Role of Non- State Actors in International Relation – I

Non state actors literally mean organizations and individuals that are not affiliated with, directed by, or funded through the government.  These include corporations, private financial institutions, and NGOs, as well as paramilitary and armed resistance groups.  In the context of human rights and particularly ESCR advocacy, there has been an increasing focus on the human rights responsibilities of transnational corporations and other business enterprises.       The existence of non-state actors proves to be very vital globally bringing countries together to form a bond of peace amongst each other, looking after the rights of all living beings, bringing about new laws internationally, politically, economically forming a platform for the development of every nation globally and in itself. The increasing number of international organizations is parallel to the increasing levels of economic, political, social and cultural transactions between individuals, societies and states.

 Apart from the state there are certain non-state actors also which greatly influence the course of international politics. These non-state actors greatly differ with regard to their scope and purpose. We shall deal with some of the prominent non-state actors. How and what roles are played by the non-state actors are mentioned below.

  1. U.N.O: The UNO is the most important non-state actor which influences the working of international politics. The United Nations is a permanent organization with a membership of 193 members. It carries out a vast range of activities and has greatly altered international relations. The organization received extensive support from public during the initial years, but in recent years the public support for the UNO has somewhat wanted. The governments have viewed UNO as in important non-state actor in the field of international politics. No doubt, while formulating their policies the leaders of various countries do not pay any attention to the fact whether their policies would find approval with UNO or not. Further the attitude of states towards UN varies according to the manner in which the UN affects the state’s interests. However, generally the states believe that it is in their interest to cooperate with the UN.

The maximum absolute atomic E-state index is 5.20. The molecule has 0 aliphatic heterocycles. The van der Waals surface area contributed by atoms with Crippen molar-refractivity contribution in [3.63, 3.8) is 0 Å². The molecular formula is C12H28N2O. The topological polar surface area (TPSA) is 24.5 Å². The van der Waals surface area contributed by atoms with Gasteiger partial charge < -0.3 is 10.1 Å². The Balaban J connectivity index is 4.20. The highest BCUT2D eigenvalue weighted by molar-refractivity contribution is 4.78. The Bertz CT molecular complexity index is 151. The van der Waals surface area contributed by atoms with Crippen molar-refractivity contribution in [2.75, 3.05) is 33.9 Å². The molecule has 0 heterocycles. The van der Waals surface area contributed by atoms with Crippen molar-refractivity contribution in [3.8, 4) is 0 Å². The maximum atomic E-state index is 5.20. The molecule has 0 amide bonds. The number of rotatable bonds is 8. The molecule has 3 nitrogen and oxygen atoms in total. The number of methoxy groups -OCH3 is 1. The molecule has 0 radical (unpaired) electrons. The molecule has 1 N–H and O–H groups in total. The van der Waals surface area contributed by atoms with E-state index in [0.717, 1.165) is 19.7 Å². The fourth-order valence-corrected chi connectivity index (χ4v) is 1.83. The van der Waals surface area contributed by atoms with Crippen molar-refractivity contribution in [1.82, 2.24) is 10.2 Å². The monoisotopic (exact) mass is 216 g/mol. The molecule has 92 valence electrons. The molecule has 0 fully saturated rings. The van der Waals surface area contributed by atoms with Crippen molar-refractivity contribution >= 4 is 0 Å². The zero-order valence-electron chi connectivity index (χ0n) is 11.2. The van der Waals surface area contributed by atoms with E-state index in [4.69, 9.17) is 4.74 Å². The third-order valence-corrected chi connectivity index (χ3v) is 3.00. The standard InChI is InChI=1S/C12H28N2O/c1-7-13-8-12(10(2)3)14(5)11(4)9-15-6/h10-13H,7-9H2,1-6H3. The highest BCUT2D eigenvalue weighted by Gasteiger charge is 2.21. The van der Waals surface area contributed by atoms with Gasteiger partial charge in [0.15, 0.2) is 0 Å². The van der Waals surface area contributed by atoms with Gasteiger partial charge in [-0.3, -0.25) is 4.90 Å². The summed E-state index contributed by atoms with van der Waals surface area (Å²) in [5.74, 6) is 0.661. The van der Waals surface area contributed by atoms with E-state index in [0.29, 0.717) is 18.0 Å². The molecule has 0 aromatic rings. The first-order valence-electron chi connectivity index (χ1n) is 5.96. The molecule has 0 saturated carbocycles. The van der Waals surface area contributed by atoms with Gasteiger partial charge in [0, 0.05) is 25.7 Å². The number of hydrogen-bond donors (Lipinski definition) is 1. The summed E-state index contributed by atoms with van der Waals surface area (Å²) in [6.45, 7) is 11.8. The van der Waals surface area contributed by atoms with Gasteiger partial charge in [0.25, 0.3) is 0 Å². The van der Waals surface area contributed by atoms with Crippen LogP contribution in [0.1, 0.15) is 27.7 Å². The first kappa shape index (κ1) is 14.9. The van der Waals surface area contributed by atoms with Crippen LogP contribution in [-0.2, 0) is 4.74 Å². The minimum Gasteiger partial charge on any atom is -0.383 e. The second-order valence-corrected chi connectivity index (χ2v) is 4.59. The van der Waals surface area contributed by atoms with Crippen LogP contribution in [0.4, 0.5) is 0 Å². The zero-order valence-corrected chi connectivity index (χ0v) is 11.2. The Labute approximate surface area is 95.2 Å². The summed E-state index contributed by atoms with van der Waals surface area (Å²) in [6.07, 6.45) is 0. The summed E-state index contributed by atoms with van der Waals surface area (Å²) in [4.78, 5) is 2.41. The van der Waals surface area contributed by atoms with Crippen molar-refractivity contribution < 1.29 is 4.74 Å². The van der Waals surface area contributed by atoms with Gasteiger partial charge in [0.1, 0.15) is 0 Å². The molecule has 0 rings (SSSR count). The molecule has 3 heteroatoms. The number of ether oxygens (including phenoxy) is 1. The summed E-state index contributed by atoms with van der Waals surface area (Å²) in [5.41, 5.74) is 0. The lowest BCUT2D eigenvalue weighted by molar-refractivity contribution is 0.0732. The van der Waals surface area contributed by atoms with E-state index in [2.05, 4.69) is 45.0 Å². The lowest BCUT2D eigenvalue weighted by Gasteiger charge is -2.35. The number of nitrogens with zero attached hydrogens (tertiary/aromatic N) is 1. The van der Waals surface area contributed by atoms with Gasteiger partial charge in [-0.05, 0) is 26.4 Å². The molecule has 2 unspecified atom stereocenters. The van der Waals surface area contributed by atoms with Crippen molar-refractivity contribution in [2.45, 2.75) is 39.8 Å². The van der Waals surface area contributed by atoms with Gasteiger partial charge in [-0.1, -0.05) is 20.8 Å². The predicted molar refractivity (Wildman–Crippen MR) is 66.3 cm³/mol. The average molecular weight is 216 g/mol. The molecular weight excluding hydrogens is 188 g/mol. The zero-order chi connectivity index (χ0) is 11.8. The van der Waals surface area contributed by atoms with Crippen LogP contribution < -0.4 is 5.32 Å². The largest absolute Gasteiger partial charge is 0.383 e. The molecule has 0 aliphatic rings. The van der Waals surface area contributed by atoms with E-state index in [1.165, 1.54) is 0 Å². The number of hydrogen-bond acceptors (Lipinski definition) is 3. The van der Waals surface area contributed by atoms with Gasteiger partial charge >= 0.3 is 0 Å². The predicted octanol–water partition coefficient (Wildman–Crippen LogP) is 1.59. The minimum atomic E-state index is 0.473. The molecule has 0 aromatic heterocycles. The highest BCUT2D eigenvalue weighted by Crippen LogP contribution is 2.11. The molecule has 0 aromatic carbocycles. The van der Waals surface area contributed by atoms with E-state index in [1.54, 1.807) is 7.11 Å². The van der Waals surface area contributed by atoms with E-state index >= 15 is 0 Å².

The United Nations has exercised tremendous influence on the course of international politics through its major political organs; the Security Council is responsible for the maintenance of international peace and security. However, in actual practice the Security Council has not been able to act effectively in conflicts between major powers, or where one of their allies is involved, and it has taken collective action only against minor

Powers. This limitation on the authority of the council was deliberately envisaged in the UN system to ensure the participation of all major powers, by giving them veto power.

      The United Nations has played important role in international politics in numerous other ways too. It has worked as fact finder, investigated the issues and reported its findings. For example, in 1958 the Security Council sent a United Nations Observer Group to LEBANON (UNOGIL) to look into the allegations that the agents of United Arab Republic were infiltrating and smuggling weapons in Lebanon. Again, UNO has acted as mediator and made suggestions for reasonable settlement. The role played by UN commission in Indonesian nations, can be cited as an example.

       Thus we find that the United Nations plays an important role in international politics. However, since it is essentially state controlled, it is more a reflector than a determiner of policies. Its utility to a large extent depends on the willingness of the state to use it. Since the UN does not possess any independent capacity to make or enforce binding rules or to settle dispute between its members, it cannot be regarded as an effective international party separate from its members.